The most notorious outfit fighting in Ukraine doesn’t even officially exist.
The Wagner group, who have battled on the Russian side of the conflict are not officially recognised by anyone, and being a mercenary is illegal under both Russian and international law, but they were nonetheless at the heart of another government scandal this week.
The website openDemocracy reported that while Rishi Sunak was chancellor in 2021 the treasury granted a special licence to the organisation’s leader, Yevgeny Prigozhin, to take libel action against Belingcat editor Eliot Higgins, bypassing UK government sanctions.
The action related to a story published by Latvian website Meduza concerning the reasons Progozhin found himself in a Soviet prison and later detention centre for nine years between 1981 and 1990. In November 2020 the businessman sued Meduza for their article ‘The right to be forgotten by Yevgeny Prigozhin: What the restaurateur who served the presidents of Russia wants to hide about himself’, but his claim was dismissed by the Savelovsky District Court of Moscow. However, the Moscow City Court overturned that ruling, ordering that the article be removed and Prigozhin be paid 80,000 rubles in damages. Meduza is appealing.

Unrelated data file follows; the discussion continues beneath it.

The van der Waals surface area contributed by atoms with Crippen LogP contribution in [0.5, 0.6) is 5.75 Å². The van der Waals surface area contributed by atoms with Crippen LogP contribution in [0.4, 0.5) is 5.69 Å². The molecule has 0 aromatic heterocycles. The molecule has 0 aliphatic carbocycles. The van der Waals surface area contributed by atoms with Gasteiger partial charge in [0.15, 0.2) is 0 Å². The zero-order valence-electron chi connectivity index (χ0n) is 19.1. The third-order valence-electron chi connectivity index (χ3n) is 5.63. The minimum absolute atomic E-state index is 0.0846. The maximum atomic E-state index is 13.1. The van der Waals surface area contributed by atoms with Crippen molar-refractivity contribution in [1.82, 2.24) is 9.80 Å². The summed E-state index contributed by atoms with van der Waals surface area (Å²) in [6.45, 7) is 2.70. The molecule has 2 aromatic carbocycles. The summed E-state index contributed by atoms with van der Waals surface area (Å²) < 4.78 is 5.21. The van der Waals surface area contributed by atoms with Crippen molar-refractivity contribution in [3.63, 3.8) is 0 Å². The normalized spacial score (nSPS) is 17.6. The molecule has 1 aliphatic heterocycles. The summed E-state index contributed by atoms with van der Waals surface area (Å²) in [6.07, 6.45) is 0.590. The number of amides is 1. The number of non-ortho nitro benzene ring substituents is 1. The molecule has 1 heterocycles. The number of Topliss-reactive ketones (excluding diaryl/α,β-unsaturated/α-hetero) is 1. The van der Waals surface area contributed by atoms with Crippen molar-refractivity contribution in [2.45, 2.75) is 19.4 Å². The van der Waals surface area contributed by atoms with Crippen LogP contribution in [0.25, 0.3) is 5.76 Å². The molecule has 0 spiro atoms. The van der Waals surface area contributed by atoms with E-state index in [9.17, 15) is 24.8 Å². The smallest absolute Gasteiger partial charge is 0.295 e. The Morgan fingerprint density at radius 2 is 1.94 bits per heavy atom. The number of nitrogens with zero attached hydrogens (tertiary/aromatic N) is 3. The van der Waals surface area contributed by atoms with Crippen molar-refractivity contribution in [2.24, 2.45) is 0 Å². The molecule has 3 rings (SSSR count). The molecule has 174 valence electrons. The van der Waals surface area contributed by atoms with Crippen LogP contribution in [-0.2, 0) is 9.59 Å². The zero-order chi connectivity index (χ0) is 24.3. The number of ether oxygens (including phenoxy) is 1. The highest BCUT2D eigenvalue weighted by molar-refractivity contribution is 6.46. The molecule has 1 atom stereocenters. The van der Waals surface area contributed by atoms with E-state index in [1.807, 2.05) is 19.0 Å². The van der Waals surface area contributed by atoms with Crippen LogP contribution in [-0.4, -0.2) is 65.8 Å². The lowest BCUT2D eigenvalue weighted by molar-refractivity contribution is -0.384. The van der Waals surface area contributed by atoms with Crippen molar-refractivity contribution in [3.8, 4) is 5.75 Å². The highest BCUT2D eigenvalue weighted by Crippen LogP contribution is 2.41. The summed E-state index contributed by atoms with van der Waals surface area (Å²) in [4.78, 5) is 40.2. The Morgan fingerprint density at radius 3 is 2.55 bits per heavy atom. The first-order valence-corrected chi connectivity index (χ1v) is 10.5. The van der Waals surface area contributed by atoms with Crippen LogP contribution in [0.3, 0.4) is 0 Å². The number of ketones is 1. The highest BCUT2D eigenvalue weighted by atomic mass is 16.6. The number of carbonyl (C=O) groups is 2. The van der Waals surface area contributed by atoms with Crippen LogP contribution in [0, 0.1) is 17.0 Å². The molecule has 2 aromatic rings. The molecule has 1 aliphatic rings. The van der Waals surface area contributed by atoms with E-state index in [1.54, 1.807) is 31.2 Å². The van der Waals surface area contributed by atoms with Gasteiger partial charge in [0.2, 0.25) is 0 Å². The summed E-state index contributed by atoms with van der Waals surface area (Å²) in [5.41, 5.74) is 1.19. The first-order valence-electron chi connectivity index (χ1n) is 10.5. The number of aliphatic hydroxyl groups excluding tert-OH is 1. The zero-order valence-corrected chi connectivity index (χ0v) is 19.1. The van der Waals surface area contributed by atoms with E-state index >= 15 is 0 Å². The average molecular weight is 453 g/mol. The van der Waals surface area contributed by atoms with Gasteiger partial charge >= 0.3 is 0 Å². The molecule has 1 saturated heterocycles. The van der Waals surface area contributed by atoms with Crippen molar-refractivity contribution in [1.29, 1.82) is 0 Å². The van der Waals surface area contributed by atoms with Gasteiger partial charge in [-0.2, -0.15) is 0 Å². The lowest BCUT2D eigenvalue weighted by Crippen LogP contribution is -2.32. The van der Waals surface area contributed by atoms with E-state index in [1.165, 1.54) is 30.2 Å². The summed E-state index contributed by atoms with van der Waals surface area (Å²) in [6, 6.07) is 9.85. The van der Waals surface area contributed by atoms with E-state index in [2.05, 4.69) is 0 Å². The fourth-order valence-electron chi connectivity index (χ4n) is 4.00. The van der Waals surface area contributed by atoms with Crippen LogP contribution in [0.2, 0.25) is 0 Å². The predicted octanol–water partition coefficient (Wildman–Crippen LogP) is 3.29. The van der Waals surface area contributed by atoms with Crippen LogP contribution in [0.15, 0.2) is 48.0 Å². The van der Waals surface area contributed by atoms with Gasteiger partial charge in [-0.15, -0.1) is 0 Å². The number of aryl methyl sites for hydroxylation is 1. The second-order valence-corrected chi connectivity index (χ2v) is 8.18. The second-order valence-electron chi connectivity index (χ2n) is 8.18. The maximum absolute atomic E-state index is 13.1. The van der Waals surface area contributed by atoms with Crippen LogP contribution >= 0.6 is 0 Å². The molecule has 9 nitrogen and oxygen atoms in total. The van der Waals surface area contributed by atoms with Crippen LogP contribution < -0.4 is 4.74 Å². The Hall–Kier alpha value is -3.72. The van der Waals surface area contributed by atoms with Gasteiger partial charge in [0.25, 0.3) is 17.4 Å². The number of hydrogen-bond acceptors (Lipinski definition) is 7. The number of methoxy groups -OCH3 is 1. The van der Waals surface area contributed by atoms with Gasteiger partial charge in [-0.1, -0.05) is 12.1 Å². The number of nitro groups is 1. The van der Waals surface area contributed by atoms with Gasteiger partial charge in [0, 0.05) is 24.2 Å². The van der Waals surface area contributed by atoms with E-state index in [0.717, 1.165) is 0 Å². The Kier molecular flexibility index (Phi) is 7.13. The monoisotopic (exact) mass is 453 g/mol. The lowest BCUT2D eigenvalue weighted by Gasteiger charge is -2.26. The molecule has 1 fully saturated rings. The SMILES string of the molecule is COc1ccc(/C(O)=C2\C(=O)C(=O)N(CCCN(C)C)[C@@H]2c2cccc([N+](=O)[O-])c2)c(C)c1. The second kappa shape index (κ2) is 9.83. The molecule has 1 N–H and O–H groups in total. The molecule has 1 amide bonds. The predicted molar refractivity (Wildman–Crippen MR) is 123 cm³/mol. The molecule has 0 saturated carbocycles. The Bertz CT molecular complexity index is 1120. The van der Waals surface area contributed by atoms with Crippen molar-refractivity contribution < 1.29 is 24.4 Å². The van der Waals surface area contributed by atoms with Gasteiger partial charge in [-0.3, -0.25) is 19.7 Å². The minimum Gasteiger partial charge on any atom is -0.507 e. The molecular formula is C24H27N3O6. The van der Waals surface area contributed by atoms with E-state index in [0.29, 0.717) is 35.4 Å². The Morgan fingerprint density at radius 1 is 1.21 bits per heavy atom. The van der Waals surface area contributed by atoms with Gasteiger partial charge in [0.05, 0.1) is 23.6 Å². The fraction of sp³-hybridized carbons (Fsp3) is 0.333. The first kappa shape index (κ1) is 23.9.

Born in Leningrad (now St Petersburg) in 1961, Prigozhin was raised by a single mother and dreamed of being a cross-country skier in his youth. He attended a prestigious athletic boarding school, where he studied with swimmer Vladimir Salnikov and gymnast Alexander Dityatin, who would both go on to win gold medals at the 1980 Moscow Olympics.
His sporting dreams went unfulfilled though and Prigozhin was given a two-year suspended sentence in 1979 having been found guilty of theft. He was given 12 years for more serious crimes in 1981 but released in 1990. By then Mikhail Gorbachev’s Perestroika reforms had been implemented and private business was permitted, with the 29-year-old and his stepfather selling hot dogs, garnished with mustard ground in their flat, to the people of Leningrad. His fledgling business career took off when he set up with a former schoolmate, Boris Spector, who was developing casinos and supermarkets.